A Beach (for Carl Sagan) 2016
Installed as part of Chicago Works: Andrew Yang at the MCA Chicago, curated by Joey Orr.
MCA documentation page (tour audio, video, "4 Things" entry, etc)
“The surface of the Earth is the shore of the cosmic ocean. On this shore, we've learned most of what we know. Recently, we've waded a little way out, maybe ankle - deep, and the water seems inviting. Some part of our being knows this is where we came from. We long to return, and we can, because the cosmos is also within us. We're made of star stuff. We are a way for the cosmos to know itself.”
- Carl Sagan (Episode 1: The Shores of the Cosmic Ocean, Cosmos, 1980)
The Milky Way Galaxy is our home. As a band spanning the sky it seems like some distant river, but in fact we and our solar system are cradled quite deeply within its arms. We are from the inside looking outward and inward at once, a part gazing at the whole, partially but not impartially. Because of nighttime light pollution, the Milky Way is simply not visible in urban areas. As 2014 over 50% of the world’s population live in cities, by 2050 it is projected to be 70%. This means the majority of humans have no basic visual access to their own galaxy in an immediate, astronomical sense.
“The total of stars in the universe is greater than all the grains of sand on all the beaches of planet earth.” So claimed Carl Sagan in 1980. In fact, an estimate by astronomers in 2003 put the numbers of stars in the universe as likely being 10 times greater than all the grains of sand on the beaches and deserts of the planet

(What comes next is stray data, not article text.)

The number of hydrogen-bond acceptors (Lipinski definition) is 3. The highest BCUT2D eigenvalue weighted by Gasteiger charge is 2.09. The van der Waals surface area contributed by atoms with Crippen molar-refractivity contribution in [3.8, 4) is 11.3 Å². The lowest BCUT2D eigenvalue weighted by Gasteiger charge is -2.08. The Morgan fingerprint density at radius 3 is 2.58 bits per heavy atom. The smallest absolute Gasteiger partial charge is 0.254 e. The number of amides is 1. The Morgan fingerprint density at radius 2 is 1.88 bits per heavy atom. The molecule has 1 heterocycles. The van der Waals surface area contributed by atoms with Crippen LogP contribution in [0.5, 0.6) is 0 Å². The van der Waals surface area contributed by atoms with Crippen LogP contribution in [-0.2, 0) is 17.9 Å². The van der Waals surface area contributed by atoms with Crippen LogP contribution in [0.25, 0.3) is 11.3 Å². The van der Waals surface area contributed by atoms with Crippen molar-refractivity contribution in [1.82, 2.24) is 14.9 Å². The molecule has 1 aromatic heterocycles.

Taking Carl Sagan’s analog to heart, this installation creates a scale model of the Milky Way in which one grain of sand represents one star. Taking the low estimate of 100 billion stars ~ 14,000 pounds, or seven tons, of sand. Such an indoor scale model is downtown Chicago is a stand-in for the Milky Way Chicagoans can’t see in the sky above.
Radios hanging from the ceiling are tuned between stations in the FM play static, white noise that roil acoustically like ocean waves on a beach, but which also contain an audible fraction (1-3%) of the Cosmic Microwave Background, the first trace of the Big Bang from which our universe originated.
On the wall loops a shape that seems to dissolve and grow in succession, breathing or flowering, perhaps astronomically vast or maybe infinitesimallly small. In fact - a small chunk of dry ice sublimating in water, making shaping and taking shape, sublimation among the somewhat sublime.
A light box hangs off the wall, upon which are 1500 grains of sand. The bright, inverse sky, is also a visual primer of numerical scale, offering a visually and conceptuallygraspable magnitude with which to calibrate one's viewing of the Beach and the multitudes that it contains. Pictured here is a photograph that corresponds to the box, 1500 grains (for Richard A Proctor) (2016), titled and deriving from Proctor's 1866 book A Handbook of the Stars, which contain 1500 of the brightest in the northern sky at that time.